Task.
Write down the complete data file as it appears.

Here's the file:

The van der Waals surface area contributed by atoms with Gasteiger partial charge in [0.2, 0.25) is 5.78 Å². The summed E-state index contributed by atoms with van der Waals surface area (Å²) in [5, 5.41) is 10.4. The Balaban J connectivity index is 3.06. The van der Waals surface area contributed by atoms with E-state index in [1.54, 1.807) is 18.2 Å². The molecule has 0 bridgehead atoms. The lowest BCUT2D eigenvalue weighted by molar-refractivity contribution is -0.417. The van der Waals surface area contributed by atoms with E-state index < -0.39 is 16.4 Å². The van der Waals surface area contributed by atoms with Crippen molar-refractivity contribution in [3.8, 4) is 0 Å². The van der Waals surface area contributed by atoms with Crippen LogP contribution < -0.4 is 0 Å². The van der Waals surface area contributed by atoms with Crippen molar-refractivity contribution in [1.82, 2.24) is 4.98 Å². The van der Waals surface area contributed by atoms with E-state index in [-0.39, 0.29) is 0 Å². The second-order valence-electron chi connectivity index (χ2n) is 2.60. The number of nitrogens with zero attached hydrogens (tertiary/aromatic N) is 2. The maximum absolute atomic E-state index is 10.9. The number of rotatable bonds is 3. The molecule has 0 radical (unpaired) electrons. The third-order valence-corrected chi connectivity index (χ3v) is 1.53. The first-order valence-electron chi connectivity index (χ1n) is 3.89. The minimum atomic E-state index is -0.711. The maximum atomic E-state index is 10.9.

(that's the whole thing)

The van der Waals surface area contributed by atoms with Gasteiger partial charge in [0.2, 0.25) is 5.78 Å². The summed E-state index contributed by atoms with van der Waals surface area (Å²) in [5, 5.41) is 10.4. The Balaban J connectivity index is 3.06. The van der Waals surface area contributed by atoms with E-state index in [1.54, 1.807) is 18.2 Å². The molecule has 0 bridgehead atoms. The lowest BCUT2D eigenvalue weighted by molar-refractivity contribution is -0.417. The van der Waals surface area contributed by atoms with E-state index < -0.39 is 16.4 Å². The van der Waals surface area contributed by atoms with Crippen molar-refractivity contribution in [3.8, 4) is 0 Å². The van der Waals surface area contributed by atoms with Crippen LogP contribution < -0.4 is 0 Å². The van der Waals surface area contributed by atoms with Crippen molar-refractivity contribution in [1.82, 2.24) is 4.98 Å². The van der Waals surface area contributed by atoms with E-state index in [-0.39, 0.29) is 0 Å². The second-order valence-electron chi connectivity index (χ2n) is 2.60. The number of nitrogens with zero attached hydrogens (tertiary/aromatic N) is 2. The maximum absolute atomic E-state index is 10.9. The number of rotatable bonds is 3. The molecule has 0 radical (unpaired) electrons. The third-order valence-corrected chi connectivity index (χ3v) is 1.53. The first-order valence-electron chi connectivity index (χ1n) is 3.89. The minimum atomic E-state index is -0.711. The maximum atomic E-state index is 10.9.